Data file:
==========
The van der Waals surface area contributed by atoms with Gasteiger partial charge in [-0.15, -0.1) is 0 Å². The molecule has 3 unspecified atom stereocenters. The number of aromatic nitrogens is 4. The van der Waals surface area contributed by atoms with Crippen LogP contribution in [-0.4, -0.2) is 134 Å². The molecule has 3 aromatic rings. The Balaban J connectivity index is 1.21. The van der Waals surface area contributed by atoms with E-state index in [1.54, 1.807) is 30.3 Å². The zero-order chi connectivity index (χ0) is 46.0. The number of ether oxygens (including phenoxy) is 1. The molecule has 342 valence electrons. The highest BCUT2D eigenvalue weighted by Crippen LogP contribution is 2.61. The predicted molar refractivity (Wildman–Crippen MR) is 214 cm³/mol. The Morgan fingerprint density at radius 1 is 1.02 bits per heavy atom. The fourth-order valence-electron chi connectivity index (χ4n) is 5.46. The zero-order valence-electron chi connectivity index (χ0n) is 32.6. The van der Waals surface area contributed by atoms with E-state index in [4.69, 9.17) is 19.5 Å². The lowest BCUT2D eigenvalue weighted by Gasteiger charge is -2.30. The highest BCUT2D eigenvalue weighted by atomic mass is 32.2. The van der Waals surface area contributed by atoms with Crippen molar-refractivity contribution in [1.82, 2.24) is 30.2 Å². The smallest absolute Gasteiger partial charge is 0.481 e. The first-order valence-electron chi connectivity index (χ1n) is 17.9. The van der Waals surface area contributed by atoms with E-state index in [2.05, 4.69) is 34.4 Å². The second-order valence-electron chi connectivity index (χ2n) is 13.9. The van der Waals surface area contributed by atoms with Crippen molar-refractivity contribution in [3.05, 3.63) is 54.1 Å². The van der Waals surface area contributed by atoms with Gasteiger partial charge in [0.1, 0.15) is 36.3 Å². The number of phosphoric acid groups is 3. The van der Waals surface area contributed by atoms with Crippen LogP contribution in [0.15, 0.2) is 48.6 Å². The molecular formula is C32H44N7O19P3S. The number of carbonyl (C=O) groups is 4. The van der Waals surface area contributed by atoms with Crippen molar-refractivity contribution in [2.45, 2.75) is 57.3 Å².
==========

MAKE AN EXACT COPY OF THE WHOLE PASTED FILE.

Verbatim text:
The van der Waals surface area contributed by atoms with Gasteiger partial charge in [-0.15, -0.1) is 0 Å². The molecule has 3 unspecified atom stereocenters. The number of aromatic nitrogens is 4. The van der Waals surface area contributed by atoms with Crippen LogP contribution in [-0.4, -0.2) is 134 Å². The molecule has 3 aromatic rings. The Balaban J connectivity index is 1.21. The van der Waals surface area contributed by atoms with E-state index in [1.54, 1.807) is 30.3 Å². The zero-order chi connectivity index (χ0) is 46.0. The number of ether oxygens (including phenoxy) is 1. The molecule has 342 valence electrons. The highest BCUT2D eigenvalue weighted by Crippen LogP contribution is 2.61. The predicted molar refractivity (Wildman–Crippen MR) is 214 cm³/mol. The Morgan fingerprint density at radius 1 is 1.02 bits per heavy atom. The fourth-order valence-electron chi connectivity index (χ4n) is 5.46. The zero-order valence-electron chi connectivity index (χ0n) is 32.6. The van der Waals surface area contributed by atoms with E-state index in [4.69, 9.17) is 19.5 Å². The lowest BCUT2D eigenvalue weighted by Gasteiger charge is -2.30. The highest BCUT2D eigenvalue weighted by atomic mass is 32.2. The van der Waals surface area contributed by atoms with Crippen molar-refractivity contribution in [1.82, 2.24) is 30.2 Å². The smallest absolute Gasteiger partial charge is 0.481 e. The first-order valence-electron chi connectivity index (χ1n) is 17.9. The van der Waals surface area contributed by atoms with E-state index in [2.05, 4.69) is 34.4 Å². The second-order valence-electron chi connectivity index (χ2n) is 13.9. The van der Waals surface area contributed by atoms with Crippen molar-refractivity contribution in [3.05, 3.63) is 54.1 Å². The van der Waals surface area contributed by atoms with Gasteiger partial charge in [0.1, 0.15) is 36.3 Å². The number of phosphoric acid groups is 3. The van der Waals surface area contributed by atoms with Crippen LogP contribution in [0.15, 0.2) is 48.6 Å². The molecular formula is C32H44N7O19P3S. The number of carbonyl (C=O) groups is 4. The van der Waals surface area contributed by atoms with Crippen molar-refractivity contribution in [2.45, 2.75) is 57.3 Å².